Researchers are stopping a study that tests a daily pill to prevent infection with the AIDS virus in thousands of African women because partial results show no signs that the drug is doing any good.
Don't miss these Health stories
More women opting for preventive mastectomy - but should they be?
- Larry Page's damaged vocal cords: Treatment comes with trade-offs
- Report questioning salt guidelines riles heart experts
- CDC: 2012 was deadliest year for West Nile in US
- What stresses moms most? Themselves, survey says
- More women opting for preventive mastectomy - but should they be?
Women taking Truvada, made by Gilead Sciences Inc., are just as likely to get HIV as other women who have been given dummy pills, an interim analysis of the study found. Even if the study were to continue, it would not be able to determine whether the pills help prevent infection, since the results are even this far along, researchers said.
The finding is disappointing because another study last fall concluded that Truvada did help prevent infections in gay and bisexual men when given with condoms, counseling and other prevention services. Many AIDS experts view that as a breakthrough that might help slow the epidemic.
Family Health International, a nonprofit involved in AIDS research, announced the new results on Monday. The group launched the study two years ago and had enrolled about half of the 3,900 women intended in Kenya, Tanzania and South Africa. As of last week, 56 new HIV infections had occurred, half in each group.
No safety problems were seen with Truvada. However, women taking it were more likely to become pregnant than those on dummy pills.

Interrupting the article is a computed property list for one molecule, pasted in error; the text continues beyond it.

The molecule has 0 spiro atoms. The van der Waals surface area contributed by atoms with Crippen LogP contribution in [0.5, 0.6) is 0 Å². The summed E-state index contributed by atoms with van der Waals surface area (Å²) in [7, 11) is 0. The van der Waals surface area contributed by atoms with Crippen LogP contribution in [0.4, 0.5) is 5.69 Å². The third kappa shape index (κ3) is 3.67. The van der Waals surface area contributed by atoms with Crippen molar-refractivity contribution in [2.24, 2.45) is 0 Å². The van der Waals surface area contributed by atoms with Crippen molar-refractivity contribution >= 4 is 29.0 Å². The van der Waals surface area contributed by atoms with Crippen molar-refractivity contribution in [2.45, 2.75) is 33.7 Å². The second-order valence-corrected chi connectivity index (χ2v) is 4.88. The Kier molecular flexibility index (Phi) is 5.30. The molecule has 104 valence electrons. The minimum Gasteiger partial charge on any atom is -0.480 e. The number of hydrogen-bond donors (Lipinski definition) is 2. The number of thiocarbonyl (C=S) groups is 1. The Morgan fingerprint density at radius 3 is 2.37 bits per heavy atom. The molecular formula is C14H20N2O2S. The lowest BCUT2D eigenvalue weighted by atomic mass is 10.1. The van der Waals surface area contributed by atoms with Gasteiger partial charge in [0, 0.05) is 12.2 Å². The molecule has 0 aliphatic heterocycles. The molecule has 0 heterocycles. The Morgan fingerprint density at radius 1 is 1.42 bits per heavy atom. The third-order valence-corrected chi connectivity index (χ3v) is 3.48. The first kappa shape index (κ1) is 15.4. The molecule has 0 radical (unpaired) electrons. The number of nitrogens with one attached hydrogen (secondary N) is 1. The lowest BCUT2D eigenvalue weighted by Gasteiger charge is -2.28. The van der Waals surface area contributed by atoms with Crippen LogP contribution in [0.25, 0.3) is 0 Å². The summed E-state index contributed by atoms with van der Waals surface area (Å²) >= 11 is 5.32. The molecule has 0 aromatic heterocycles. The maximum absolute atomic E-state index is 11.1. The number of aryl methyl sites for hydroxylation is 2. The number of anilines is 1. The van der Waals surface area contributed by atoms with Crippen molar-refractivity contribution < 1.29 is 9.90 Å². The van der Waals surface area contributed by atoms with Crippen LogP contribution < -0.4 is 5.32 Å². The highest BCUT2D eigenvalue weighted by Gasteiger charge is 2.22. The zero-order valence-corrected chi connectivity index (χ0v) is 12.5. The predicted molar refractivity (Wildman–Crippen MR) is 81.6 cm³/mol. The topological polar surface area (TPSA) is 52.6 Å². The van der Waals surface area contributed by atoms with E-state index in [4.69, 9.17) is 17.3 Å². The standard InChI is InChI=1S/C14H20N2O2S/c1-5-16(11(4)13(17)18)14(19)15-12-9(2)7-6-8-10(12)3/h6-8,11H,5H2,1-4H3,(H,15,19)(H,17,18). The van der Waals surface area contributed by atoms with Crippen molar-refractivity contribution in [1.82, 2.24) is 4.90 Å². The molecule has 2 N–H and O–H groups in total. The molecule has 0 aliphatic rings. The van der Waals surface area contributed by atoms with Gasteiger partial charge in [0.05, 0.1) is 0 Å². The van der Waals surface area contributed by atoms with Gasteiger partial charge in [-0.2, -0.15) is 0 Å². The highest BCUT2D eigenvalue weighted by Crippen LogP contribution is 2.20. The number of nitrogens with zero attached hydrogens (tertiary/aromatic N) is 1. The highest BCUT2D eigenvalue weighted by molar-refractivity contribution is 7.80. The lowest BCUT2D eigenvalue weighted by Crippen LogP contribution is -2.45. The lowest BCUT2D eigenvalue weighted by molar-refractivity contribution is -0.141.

"That's both a surprising finding and one that we can't readily explain" by what is known so far about Truvada's effects on women using hormonal contraceptives, said Dr. Timothy Mastro of Family Health International. The study was sponsored by the U.S. Agency for International Development and the Bill & Melinda Gates Foundation. Gilead provided the drugs for the study.
Truvada already is sold for treating HIV. It's a combination of two drugs, tenofovir and emtricitabine, or FTC, made by California-based Gilead Sciences Inc.
Using it or its components for prevention is still "very promising," Mastro said, although benefits and risks may vary by gender and by the way the virus is spread — sex between men and women or riskier anal sex among men, for example.
Last year, a study in South Africa found that a vaginal gel spiked with tenofovir cut in half a woman's chances of getting HIV from an infected partner. Protection was greater for those who used it most faithfully.
A similar effect was seen in the study of Truvada in gay men. The drug lowered the chances of infection by 44 percent, and by 73 percent or more among men who took their pills most faithfully. The U.S. Centers for Disease Control and Prevention recently gave advice to doctors on prescribing Truvada along with other prevention services for gay men, based on those encouraging results.
In the new study, "it's difficult to understand why they did not see protection," but blood samples may tell more about whether it's related to how faithfully women took the pills, said Dr. Robert M. Grant of the Gladstone Institutes, a private foundation affiliated with the University of California, San Francisco.
He led the study of Truvada in gay men and said, "we are very confident that this approach is useful" for them.
The new study's result "must be seen as what it is — the closure of a single trial in a field that has generated exciting results in the recent past," said Mitchell Warren, head of the AIDS Vaccine Advocacy Coalition, a nonprofit group that works on HIV prevention research.
Two other large studies testing AIDS drugs for prevention are under way in Africa, in heterosexual women and in couples where one has the virus and the other does not. Results are expected within two years. The studies have mostly been in countries with high rates of new infections because that makes it easier to see whether a prevention measure is having an impact.
Truvada costs $5,000 to $14,000 a year in the United States, but as little as $140 a year in some poor countries where it's available in generic form.
Copyright 2011 The Associated Press. All rights reserved. This material may not be published, broadcast, rewritten or redistributed.